Sunday, April 14, 2019
Preparing Our Hearts For Easter: Palm Leaves of the Heart

Matthew 21:1-11; Mark 11:1-11; Luke 19:28-44

The story of Palm Sunday recognizes Jesus’ final entry into Jerusalem for the conclusive and climatic demonstration of His true identity and mission. Jesus was among a large crowd of Jewish worshippers moving toward the city of Jerusalem. Because of the importance of the Passover, the road to Jerusalem had become overcrowded with many pilgrims making their way to the holy city. Among the travelers would have been people from Galilee who had heard of Jesus and had become familiar with His ministry in that region; in their excitement they formed an entourage around Jesus that steadily grew in number. Joining the excitement were Jews from within the city who had come out to greet Jesus. There were also those joining the excitement who had heard of Lazarus being raised; they had hoped to catch a glimpse of the One who had brought him back to life, if not a glimpse of Lazarus himself. As the crowds merged together, the Bible describes how people picked up palm branches and began to create a literal fanfare. The Palm branch was a sign of Jewish nationalism and was used in celebrating victories; palm branches were also used in festive celebrations (perhaps even intended to be used as a part of Passover). John witnessed this crowd of pilgrims all around Jesus spontaneously lifting palm branches and singing to Him; this must have been such a sight to behold.

Yet, in the midst of the joy and excitement, there was something amiss. When Jesus actually entered the city, He was not mounted triumphantly upon a horse; He was riding a young colt. Most every recorded observation of this story recognizes that the crowd was disappointed in how Jesus presented Himself. They were interested in a kingly rule being established at that very moment. Jesus, however, fulfilled prophecy, and His Father’s will, by entering peacefully and purposefully on a colt. He demonstrated His obedient and peaceful fulfillment of the call of Calvary’s cross, and the sacrifice for sin He would offer just days after his entrance into Jerusalem. Many interpretations of this story define the crowd as either those who days later yelled, “crucify Him,” or at minimum, those who would retreat quietly in fear of religious adherents who yelled crucify. In either case, the crowd was fickle in their excitement about Jesus, and more sympathetic toward their own needs and desires than Jesus’ true identity as savior and redeemer of mankind. This offers the following reflections:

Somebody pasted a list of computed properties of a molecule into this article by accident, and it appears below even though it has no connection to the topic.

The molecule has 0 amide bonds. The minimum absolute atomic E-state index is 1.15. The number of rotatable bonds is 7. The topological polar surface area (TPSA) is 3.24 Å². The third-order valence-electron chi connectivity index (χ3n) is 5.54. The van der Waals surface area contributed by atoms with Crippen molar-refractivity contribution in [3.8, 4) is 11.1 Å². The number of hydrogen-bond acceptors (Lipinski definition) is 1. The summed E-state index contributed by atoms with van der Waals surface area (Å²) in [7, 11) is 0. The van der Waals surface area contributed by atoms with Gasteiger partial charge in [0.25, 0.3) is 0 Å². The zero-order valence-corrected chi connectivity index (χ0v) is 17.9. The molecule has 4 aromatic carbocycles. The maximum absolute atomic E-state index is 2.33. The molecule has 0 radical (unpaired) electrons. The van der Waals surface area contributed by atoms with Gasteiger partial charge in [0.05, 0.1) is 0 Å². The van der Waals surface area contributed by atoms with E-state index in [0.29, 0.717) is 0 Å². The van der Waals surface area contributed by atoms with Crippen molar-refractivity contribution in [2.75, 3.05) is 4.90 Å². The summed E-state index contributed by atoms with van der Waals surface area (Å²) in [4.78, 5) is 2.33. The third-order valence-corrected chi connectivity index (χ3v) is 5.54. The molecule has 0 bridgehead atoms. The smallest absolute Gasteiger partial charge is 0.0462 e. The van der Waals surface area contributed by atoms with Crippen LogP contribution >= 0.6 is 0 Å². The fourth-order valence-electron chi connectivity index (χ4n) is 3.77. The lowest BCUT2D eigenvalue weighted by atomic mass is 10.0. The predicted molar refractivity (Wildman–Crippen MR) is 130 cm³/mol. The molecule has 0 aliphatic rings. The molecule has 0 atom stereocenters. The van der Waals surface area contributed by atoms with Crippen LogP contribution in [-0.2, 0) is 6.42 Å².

• Reflecting on the disappointment many in the crowd experienced when realizing Jesus had not come in the way they had hope, do I place conditions on my devotion to Jesus (serving Him joyfully when all is well, but venting frustrations instead of praise when things don’t go my way)?
  • Reflecting on how easily the excitement of the crowd ceased, do I selectively join in the praise (only when I feel like it, or only when I am completely comfortable with the setting of worship surrounding me)?
  • Reflecting on the intimidation from the disdain of Jewish leaders against those who cried “Hosanna,” Do I easily cower away from a demonstrative commitment to Jesus when I am not surrounded by those who share my joy of serving Him?

These reflections help us to honestly consider how we sometimes act like the fickle crowd that originally sang, “Hosanna.” May we not lose focus of the one simple fact of this story: Jesus is King of all and He has come! May we worship Him, follow Him in commitment, and honor Him daily with our actions and attitudes in the way our King deserves. Today, raise the palm leaves of your heart.

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